The ‘artist’ of the familyI was born in Glasgow Rottenrow Maternity hospital and by all accounts, it was ‘touch n go’. The result of which produced the perfect consumptive constitution conducive to creativity.
Aged four, having to shelter from the cold Scottish sea air, I was ‘spotted’ in the Hotel by an elderly woman, who pronounced to my parents that they must be responsible for ensuring my continuation in the field of painting. Thus, the ‘artist’ of the family was proclaimed. Finding the pleasure of my own company by painting snowscapes etc. by streetlight at night from the window, I was hooked. Winning art competitions at school served as further encouragement.
In retrospect, what was already working for me was an abstract approach to dividing up the picture plane, alongside a strong response to materials, and I remember most of the paintings to this day.
By nine, I recall sitting on a garage roof, held by the feet in the gutter, and deciding that my life must include four aspects: the pursuit of something that
a. could be completely my own and that I could do independently,
b. would ensure an awareness of the present
c. allowed for collecting endless experiences, enabling me to die tomorrow without the sense of regret.
d. I could have as a focal point without ever having to retire. ART.
Unfortunately, this type of great clarity of thought began to dissipate with the confusion of adolescence, moving on to what I would term to be ‘a late developer’ in many aspects of adulthood. At 10 and 11, I had the privilege of attending weekend classes at the beautiful Glasgow school of art, feeling that with my gigantic black portfolio, I was well on the way to becoming a ‘real’ artist, as all the undergraduates appeared to me. The encouragement for freedom of approach to painting was thrilling, and I am forever nostalgic for living outside of time in my place by the enormous studio window. Naturally, I was heading only in one direction: a degree course in fine art.
London, was ‘getting away’ and therefore I applied to do foundation at ‘Sir John Cass’, where at the interview, one of the tutors told me that I didn’t have ‘the character of a painter’ and then proceeded to ask me out! All the fields of art that year excited me, even though I decided to apply to do fine art at St Martins. After all, I had always been a painter!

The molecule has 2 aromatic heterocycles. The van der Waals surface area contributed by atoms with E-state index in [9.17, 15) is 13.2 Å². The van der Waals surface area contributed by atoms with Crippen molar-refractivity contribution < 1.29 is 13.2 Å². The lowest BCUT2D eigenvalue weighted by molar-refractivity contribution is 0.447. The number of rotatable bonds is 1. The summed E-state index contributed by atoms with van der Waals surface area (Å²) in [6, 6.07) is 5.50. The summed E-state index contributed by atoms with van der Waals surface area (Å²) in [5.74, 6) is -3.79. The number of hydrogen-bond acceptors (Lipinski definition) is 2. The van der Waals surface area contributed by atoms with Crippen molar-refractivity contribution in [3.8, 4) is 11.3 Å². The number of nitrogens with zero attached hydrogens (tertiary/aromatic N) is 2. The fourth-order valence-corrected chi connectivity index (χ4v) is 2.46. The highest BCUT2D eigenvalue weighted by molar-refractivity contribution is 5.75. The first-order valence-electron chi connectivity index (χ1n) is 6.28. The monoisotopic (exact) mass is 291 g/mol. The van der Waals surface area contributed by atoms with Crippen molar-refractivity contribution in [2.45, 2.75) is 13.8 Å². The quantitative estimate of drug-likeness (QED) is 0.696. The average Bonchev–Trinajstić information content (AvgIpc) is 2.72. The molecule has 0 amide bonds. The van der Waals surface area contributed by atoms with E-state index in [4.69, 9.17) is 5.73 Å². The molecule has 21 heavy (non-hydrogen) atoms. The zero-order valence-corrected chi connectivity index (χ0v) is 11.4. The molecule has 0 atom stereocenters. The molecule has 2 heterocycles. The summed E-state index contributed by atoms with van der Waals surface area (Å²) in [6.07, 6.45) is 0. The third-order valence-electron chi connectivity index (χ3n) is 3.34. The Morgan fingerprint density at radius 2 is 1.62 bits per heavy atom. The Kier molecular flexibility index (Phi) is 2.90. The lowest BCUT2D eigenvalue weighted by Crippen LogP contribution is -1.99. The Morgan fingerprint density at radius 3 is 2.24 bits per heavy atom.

This time, apparently I was selected as one of the 5 women amongst 31 men in the 1975 year group, due to which seat (the table) that I chose to perch on during the interview, oh and for my interesting shoes! The fact that I told them that I had chosen St Martins due to its position in Soho and because I perceived that the course was not structured, was largely ignored.
The following three years, with time and grant money to completely immerse in ’the world of painting’, was heaven. To paint in an environment, alongside others’ creative energy was to have a lasting affect. However, for two years I flayed around, a sponge to the multitude of art that was being exhibited in London, and furious that I was ‘supposed to have found my style’ in the first year, when I didn’t even know the great heroes perceived by the college at the time; the mainly American, Abstract Expressionists.
Then in the 3rd year, there came a ‘Eureka’ moment. I was painting the ceiling of my attic (of course) bedroom with emulsion and a much used paint roller. The resulting marks created by the rollers edge animated the ceiling in a way that prompted me to stretch a canvas onto the surface, to utilise this method further. On completion, I went to announce to my sister that I had made the best painting in my life and that I now knew what process I needed to follow. Even though she looked at me as though I was deranged, there was no going back. My degree show consisted of many of these 6×9 feet hangings, composed as a series in an effort to ‘exhaust’ the extent of work that the particular process could result in.
40 years and 100’s of series later, my method remains rooted in the same approach to making a painting. The basis being, that of needing to have and trust, thereby nourishing, a true response to the picture plane. The start must arise out of an overwhelming need to utilise certain materials on a chosen surface. From there, there must be a ‘conversation’; a feedback, from the first mark made to the self, as to what to do next. This ‘claim’ made by the work, must be persistent over any given time. Thus, my belief in The Abstract as the way for me to go, became the basis of my research.
However, as certain as it felt, my doubts lay in my inexperience and part of my many years of practice has been in validating for myself, why this particular approach had any sense to it. I began to develop my eye to see everything around me in abstract terms of line, form, plane, edge, texture, tone and colour. In regards to the latter, there was a moment in 1979, as I came out into a grey January afternoon from the ICA to The Mall in London, when I relished the tonal monochrome environment, to the extent that I realised that I felt ‘angry” with colour!
Uncommon offers refused
After the end of college, a so-called ‘ coup’ happened to me, to which I was to a large extent oblivious. Many of the most eminent British artists of the time were invited by The Whitechapel Gallery to select their favourite painting from anywhere and by anyone in the world. Henry Mundy, who had been one of my tutors, and like the rest, I had refused any direction from, selected one of my 6×12 foot hangings to be placed alongside such eminence, as to appear as a joke!
As a result, I was overwhelmed with gallery offers and positive reviews, one of which stated that I was the artist to launch the ’80’s’. There were only 2 problems; 1. a great fear of losing my heartfelt method of response for building a picture, to the weight of public opinion and 2. my naivety in recognising that such an opportunity was not common! Therefore, I refused all offers, with the rebuff, ‘that I was not making work like that any longer’!